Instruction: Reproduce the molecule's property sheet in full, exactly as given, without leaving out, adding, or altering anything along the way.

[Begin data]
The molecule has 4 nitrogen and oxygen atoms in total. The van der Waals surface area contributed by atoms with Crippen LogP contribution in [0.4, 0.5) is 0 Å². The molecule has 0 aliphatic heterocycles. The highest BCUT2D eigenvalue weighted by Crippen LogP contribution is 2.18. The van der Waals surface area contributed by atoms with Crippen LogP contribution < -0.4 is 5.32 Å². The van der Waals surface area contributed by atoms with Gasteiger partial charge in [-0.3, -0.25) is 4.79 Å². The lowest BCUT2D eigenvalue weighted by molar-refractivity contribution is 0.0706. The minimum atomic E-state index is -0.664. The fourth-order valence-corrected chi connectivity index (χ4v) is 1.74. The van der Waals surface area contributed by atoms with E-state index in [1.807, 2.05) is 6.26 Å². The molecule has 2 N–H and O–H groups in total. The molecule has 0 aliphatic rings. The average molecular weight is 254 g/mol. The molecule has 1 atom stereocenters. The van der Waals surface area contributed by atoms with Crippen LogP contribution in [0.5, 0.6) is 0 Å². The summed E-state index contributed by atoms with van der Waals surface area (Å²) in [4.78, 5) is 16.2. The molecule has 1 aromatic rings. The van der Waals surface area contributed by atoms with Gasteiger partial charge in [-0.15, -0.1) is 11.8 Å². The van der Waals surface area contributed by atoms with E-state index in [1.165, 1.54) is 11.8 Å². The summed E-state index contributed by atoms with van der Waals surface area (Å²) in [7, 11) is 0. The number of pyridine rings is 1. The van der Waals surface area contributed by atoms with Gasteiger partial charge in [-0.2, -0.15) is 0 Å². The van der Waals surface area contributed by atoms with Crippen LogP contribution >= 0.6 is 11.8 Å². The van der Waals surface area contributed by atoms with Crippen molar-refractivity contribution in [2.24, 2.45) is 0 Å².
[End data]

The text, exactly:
The molecule has 4 nitrogen and oxygen atoms in total. The van der Waals surface area contributed by atoms with Crippen LogP contribution in [0.4, 0.5) is 0 Å². The molecule has 0 aliphatic heterocycles. The highest BCUT2D eigenvalue weighted by Crippen LogP contribution is 2.18. The van der Waals surface area contributed by atoms with Crippen LogP contribution < -0.4 is 5.32 Å². The van der Waals surface area contributed by atoms with Gasteiger partial charge in [-0.3, -0.25) is 4.79 Å². The lowest BCUT2D eigenvalue weighted by molar-refractivity contribution is 0.0706. The minimum atomic E-state index is -0.664. The fourth-order valence-corrected chi connectivity index (χ4v) is 1.74. The van der Waals surface area contributed by atoms with E-state index in [1.807, 2.05) is 6.26 Å². The molecule has 2 N–H and O–H groups in total. The molecule has 0 aliphatic rings. The average molecular weight is 254 g/mol. The molecule has 1 atom stereocenters. The van der Waals surface area contributed by atoms with Crippen LogP contribution in [0.5, 0.6) is 0 Å². The summed E-state index contributed by atoms with van der Waals surface area (Å²) in [4.78, 5) is 16.2. The molecule has 1 aromatic rings. The van der Waals surface area contributed by atoms with Gasteiger partial charge in [-0.15, -0.1) is 11.8 Å². The van der Waals surface area contributed by atoms with E-state index in [1.165, 1.54) is 11.8 Å². The summed E-state index contributed by atoms with van der Waals surface area (Å²) in [7, 11) is 0. The number of pyridine rings is 1. The van der Waals surface area contributed by atoms with Gasteiger partial charge in [-0.2, -0.15) is 0 Å². The van der Waals surface area contributed by atoms with Crippen LogP contribution >= 0.6 is 11.8 Å². The van der Waals surface area contributed by atoms with Crippen molar-refractivity contribution in [2.24, 2.45) is 0 Å².